One area where creating a mood through synth music is particularly appropriate is in films, and it’s noticeable that 80’s-style soundtracks are making something of a come-back. A good example is the Ryan Gosling blood-fest Drive, where he silently but strongly pouted his way through an hour and a half of newly crafted very-definitely-80’s electro music (below) It reminded me of 1982’s Blade Runner, where an equally strong but silent, pouty Harrison Ford patrolled the streets to the sound of Vangelis’ genius soundtrack.
Girls (and boys) just want to have fun: Shoulder-pumping beats
I can only imagine what it must have been like to be driving my Corvette, white jacket sleeves rolled up to my elbows, hearing the pulsating beat of New Order’s Blue Monday kick in for the first time. Presumably my aviators would have fallen off; such would have been the jerkiness of my involuntary shoulder movement.
Along with power ballads, the synth pop genre perhaps most simply defines the sound of the 80’s for those of us who became acquainted with the era primarily through student union cheese nights. The likes of Human League, Gary Numan and Cyndi Lauper serenaded the masses with songs punctuated by the trademark reverb-laden 80’s snare sound, and even ‘alternative’ bands like The Cure used the effect to good, ahem, effect (although Robert Smith would probably kill me- or at least sulk under a tree about it- if he were to hear me calling his music ‘pop’).
The likes of Human League, Gary Numan and Cyndi Lauper serenaded the masses with songs punctuated by the trademark reverb-laden 80’s snare sound.
Accordingly, the past decade has seen the re-introduction of the shoulder pumping beat in its own contemporary style, though the meat of the sound remains decidedly 80’s. Vitalic, the French electro producer, is a good example of the modern adaptation of the 80’s electronic drum sound (below), and the same can be said of acts like LCD Soundsystem and Totally Enormous Extinct Dinosaurs. Even the more dirgy current genres of electronic music like Dub Step have extracted aspects of the 80’s production quality to add feeling, as in Skream’s remix of La Roux’s In For the Kill (below).
Luckily, living in the era we do, listening to current stuff opens the door wide open to its 80’s musical heritage, leaving people like me to excitedly explore the rabbit-hole of online musical discovery.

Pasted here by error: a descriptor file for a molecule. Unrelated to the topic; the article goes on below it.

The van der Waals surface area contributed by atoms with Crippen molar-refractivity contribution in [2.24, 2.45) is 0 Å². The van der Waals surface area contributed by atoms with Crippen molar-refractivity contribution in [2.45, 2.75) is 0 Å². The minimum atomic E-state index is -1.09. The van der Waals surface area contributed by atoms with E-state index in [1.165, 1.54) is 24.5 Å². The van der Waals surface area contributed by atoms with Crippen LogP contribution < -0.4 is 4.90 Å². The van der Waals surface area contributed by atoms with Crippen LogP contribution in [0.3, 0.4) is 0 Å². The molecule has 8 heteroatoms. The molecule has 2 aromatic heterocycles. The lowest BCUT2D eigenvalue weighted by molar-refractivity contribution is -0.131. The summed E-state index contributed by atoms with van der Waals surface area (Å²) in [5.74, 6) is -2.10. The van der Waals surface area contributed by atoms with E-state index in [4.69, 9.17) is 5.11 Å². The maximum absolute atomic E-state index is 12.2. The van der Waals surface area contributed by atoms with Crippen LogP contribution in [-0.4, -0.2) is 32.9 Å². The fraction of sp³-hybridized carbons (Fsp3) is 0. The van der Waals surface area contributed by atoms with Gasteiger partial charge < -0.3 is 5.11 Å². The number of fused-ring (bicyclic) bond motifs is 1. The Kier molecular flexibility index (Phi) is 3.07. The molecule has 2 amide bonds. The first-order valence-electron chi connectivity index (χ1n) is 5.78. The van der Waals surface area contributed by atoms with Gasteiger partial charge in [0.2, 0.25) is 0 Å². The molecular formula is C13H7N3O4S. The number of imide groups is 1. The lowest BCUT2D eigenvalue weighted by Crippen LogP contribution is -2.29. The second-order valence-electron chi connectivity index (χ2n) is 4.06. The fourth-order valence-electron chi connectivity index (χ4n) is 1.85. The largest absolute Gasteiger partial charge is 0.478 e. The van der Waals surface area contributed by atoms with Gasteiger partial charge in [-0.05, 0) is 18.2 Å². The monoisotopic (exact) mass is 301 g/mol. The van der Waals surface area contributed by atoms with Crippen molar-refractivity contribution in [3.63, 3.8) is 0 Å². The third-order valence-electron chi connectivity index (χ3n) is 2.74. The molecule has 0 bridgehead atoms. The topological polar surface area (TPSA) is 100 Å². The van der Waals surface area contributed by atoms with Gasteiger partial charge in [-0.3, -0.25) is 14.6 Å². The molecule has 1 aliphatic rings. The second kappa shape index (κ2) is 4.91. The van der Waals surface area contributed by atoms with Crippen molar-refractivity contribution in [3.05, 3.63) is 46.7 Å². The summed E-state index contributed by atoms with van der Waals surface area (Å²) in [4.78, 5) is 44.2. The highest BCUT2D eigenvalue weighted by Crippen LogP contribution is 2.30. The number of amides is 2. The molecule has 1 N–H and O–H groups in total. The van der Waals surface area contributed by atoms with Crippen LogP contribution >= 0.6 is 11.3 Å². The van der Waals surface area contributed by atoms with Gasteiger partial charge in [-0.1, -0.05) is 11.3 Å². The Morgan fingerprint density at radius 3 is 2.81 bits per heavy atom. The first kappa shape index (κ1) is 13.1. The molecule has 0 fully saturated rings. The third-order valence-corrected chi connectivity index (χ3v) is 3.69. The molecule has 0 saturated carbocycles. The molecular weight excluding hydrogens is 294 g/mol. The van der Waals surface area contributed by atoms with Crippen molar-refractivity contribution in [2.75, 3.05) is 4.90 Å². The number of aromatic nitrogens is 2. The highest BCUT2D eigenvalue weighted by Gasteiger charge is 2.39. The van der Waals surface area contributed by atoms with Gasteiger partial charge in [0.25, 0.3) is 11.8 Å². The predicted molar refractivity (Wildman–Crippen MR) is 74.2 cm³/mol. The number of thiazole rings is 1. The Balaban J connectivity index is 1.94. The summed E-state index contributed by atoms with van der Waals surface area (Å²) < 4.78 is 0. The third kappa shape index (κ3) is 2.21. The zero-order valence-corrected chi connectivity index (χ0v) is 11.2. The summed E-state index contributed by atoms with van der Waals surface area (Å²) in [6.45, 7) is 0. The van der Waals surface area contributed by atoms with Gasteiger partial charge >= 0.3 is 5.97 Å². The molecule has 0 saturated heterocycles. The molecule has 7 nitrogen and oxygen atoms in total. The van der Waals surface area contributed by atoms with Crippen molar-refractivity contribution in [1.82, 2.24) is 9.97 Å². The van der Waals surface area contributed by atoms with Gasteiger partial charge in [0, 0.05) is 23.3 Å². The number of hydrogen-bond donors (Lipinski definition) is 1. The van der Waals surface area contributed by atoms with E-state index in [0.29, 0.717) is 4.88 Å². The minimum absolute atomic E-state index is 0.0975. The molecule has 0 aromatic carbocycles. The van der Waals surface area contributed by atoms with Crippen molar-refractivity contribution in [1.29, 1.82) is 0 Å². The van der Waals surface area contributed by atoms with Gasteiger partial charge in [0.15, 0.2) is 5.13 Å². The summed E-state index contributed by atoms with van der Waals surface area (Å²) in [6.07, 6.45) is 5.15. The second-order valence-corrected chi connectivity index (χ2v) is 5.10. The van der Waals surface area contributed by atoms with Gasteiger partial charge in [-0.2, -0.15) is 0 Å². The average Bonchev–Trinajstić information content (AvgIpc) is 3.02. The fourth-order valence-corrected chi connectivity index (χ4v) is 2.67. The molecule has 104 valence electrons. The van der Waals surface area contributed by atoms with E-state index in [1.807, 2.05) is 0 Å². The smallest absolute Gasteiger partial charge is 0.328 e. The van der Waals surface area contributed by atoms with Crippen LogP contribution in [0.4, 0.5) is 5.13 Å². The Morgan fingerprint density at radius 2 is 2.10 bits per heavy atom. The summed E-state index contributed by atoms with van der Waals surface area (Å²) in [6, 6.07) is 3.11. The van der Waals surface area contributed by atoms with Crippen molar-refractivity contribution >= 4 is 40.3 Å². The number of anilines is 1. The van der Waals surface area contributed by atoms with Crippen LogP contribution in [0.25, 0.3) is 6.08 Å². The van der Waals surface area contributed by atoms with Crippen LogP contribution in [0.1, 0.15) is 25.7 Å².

Total Eclipse of the Power Ballad
So, as I celebrate the re-appearance of certain elements of 80’s music, it’s with a heavy Chicago-style heart that I also mourn the death of the power ballad. With the discovery of irony in the early 2000’s, the innocence that allowed the inception of the fist-clenching gut wrenchers produced by the likes of Bon Jovi and Bonny Tyler has been killed, perhaps forever. Even the cock-rockers of the day who spent most of the decade singing about sexually assaulting women produced some absolute power ballad classics, like Aerosmith’s Cryin’ and Kiss’ I Still Love You.
Even the cock-rockers of the day who spent most of the decade singing about sexually assaulting women produced some absolute power ballad classics.
Nowadays the closest thing we have is douche-bag soft rock espoused by sensitive souls like John Mayer, James Blunt and James Morrison, who unfortunately as teenagers never had their guitars ripped away from them as they hogged attention at house parties. The indications are, at least, that these guys will soon join Bryan Adams and Celine Dion in the halls of commercial naffness.
In the spirit of reminiscence of the 80’s (without having been there), I’ll leave you with the ultimate 80’s sign-off, reminding us not to forget about the power of the music from a decade where, devoid of self-consciousness, epic melodies and moody synthesisers were valued above all…